Extreme weather events of such extent can significantly harm food production and thus make prices soar. In recent years, major food price spikes were associated with social unrest.
In a new study published in Nature Climate Change, Earth Institute and Lamont scientist Kai Kornhuber, Lamont’s Radley Horton, and colleagues show how specific wave patterns in the Jetstream strongly increase the chance of co-occurring heatwaves in major food producing regions of Northern America, Western Europe and Asia. Their research finds that these simultaneous heatwaves can significantly reduce crop production across those regions, creating the risk of multiple harvest failures and other far-reaching societal consequences.
"A twenty-fold increase"
“We found an underexplored vulnerability in the food system: when these global scale wind patterns are in place, we see a twenty-fold increase in the risk of simultaneous heatwaves in major crop producing regions,” said Kornhuber, who is also a guest scientist at the Potsdam Institute for Climate Impact Research (PIK). “During these events there actually is a global structure in the otherwise quite chaotic circulation.”
Western North America, Western Europe and the Caspian Sea region are particularly susceptible to these atmospheric patterns that get heat and drought locked into one place simultaneously where they then affect crops production yields. “What makes this particularly relevant: the bell can ring in multiple regions at once and the impacts of those specific interconnections were not quantified previously,” Kornhuber adds.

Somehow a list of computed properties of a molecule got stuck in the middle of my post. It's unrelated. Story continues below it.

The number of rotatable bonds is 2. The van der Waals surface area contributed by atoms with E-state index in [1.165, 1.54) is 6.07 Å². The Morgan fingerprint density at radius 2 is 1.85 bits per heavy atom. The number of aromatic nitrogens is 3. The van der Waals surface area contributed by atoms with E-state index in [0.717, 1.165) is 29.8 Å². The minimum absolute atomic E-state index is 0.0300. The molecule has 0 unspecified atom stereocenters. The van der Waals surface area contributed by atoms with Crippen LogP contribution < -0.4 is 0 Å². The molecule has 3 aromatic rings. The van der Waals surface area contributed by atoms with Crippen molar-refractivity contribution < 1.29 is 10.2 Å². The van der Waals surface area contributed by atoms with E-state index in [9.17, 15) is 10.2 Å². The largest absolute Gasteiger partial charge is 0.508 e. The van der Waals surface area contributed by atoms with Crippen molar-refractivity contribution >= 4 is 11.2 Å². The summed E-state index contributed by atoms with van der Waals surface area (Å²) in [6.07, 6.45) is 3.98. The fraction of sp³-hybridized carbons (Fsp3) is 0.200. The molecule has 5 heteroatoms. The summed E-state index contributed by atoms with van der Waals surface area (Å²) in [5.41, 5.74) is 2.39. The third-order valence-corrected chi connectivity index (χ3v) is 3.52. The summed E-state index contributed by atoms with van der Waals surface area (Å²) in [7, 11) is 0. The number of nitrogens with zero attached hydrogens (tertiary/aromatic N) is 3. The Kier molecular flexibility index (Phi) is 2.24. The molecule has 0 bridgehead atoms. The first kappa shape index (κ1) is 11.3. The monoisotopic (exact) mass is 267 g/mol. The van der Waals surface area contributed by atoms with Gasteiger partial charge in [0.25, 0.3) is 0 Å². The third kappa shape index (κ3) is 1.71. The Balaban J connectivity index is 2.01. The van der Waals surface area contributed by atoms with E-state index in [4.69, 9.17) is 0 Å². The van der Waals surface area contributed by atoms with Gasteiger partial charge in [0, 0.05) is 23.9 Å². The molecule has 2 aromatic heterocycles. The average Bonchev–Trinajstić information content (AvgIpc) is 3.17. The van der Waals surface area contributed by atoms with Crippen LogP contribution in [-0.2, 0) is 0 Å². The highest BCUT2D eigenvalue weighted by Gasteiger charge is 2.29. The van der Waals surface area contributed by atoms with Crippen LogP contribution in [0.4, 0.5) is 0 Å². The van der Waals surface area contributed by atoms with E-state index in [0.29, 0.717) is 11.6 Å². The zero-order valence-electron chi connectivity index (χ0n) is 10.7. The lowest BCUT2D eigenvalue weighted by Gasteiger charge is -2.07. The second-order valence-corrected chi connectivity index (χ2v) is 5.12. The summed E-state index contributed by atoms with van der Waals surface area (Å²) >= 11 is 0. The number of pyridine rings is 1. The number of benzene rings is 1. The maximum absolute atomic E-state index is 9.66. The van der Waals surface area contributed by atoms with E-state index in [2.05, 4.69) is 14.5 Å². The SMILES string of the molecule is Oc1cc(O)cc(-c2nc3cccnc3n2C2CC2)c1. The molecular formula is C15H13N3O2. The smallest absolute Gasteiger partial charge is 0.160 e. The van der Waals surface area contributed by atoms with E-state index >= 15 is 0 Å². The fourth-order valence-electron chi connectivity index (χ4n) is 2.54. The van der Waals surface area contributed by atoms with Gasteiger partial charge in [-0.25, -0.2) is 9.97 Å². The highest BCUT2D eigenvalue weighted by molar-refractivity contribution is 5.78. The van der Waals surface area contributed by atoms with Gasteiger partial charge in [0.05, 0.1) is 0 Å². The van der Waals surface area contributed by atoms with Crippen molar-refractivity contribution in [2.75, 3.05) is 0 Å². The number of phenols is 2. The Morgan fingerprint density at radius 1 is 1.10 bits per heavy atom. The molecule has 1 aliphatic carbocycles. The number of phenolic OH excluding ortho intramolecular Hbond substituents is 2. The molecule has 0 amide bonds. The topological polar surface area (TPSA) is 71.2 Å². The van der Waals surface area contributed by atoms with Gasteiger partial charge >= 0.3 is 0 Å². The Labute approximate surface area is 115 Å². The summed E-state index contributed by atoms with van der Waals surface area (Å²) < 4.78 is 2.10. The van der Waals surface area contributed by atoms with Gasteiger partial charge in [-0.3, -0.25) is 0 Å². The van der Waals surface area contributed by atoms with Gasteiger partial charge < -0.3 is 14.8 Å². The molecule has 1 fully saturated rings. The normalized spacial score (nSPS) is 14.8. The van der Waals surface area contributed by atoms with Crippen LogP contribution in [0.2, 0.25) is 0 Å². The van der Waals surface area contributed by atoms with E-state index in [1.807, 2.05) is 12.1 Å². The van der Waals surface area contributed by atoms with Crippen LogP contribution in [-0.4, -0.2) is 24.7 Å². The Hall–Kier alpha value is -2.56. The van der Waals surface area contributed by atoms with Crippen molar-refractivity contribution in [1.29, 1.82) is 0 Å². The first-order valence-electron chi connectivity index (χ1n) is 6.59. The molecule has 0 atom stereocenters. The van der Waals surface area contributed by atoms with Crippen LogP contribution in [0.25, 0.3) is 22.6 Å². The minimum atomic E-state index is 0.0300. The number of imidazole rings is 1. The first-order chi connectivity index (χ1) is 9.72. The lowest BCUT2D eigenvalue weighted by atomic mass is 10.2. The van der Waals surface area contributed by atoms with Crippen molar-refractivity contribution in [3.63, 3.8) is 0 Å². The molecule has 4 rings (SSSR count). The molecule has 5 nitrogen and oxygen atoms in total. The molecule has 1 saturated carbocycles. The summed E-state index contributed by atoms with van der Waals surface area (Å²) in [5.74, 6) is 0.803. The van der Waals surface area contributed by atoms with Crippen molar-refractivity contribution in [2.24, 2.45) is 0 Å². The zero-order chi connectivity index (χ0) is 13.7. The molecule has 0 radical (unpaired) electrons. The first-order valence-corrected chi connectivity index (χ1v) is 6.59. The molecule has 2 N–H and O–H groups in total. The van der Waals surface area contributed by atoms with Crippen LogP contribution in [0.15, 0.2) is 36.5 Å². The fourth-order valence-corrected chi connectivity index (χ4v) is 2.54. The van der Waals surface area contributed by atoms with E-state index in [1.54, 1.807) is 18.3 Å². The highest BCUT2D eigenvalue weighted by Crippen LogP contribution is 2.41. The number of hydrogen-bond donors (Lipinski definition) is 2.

“Normally low harvests in one region are expected to be balanced out by good harvests elsewhere. But these waves can cause reduced harvests in several important breadbaskets simultaneously, creating risks for global food production,” said co-author Dim Coumou from the Institute for Environmental Studies at VU Amsterdam and PIK.
Even regions that are not directly affected "may see price spikes"
“We will see more and more heatwaves striking different areas at the same time, and they will become even more severe,” adds Jonathan Donges, co-author from PIK. “This can impact food availability not only in the regions directly affected. Even remoter regions may see scarcities and price spikes as a result.”
“During years in which two or more summer weeks featured the amplified wave pattern, cereal crop production was reduced by more than 10% in individual regions, and by 4% when averaged across all crop regions affected by the pattern,” says Elisabeth Vogel, co-author from Melbourne University.
Horton notes that “if climate models are unable to reproduce these wave patterns, risk managers such as re-insurers and food security experts may face a blind spot when assessing how simultaneous heat waves, and their impacts could change in a warming climate.” More research is also needed on the vulnerability of global crop production and international agricultural trade to simultaneous extreme events in major production regions.
Kornhuber summarizes that a thorough understanding of what drives this jet stream behavior could ultimately improve seasonal predictions of agricultural production at the global scale and inform risk assessments of harvest failures across multiple breadbasket regions.
The article can be found here
The study can be found here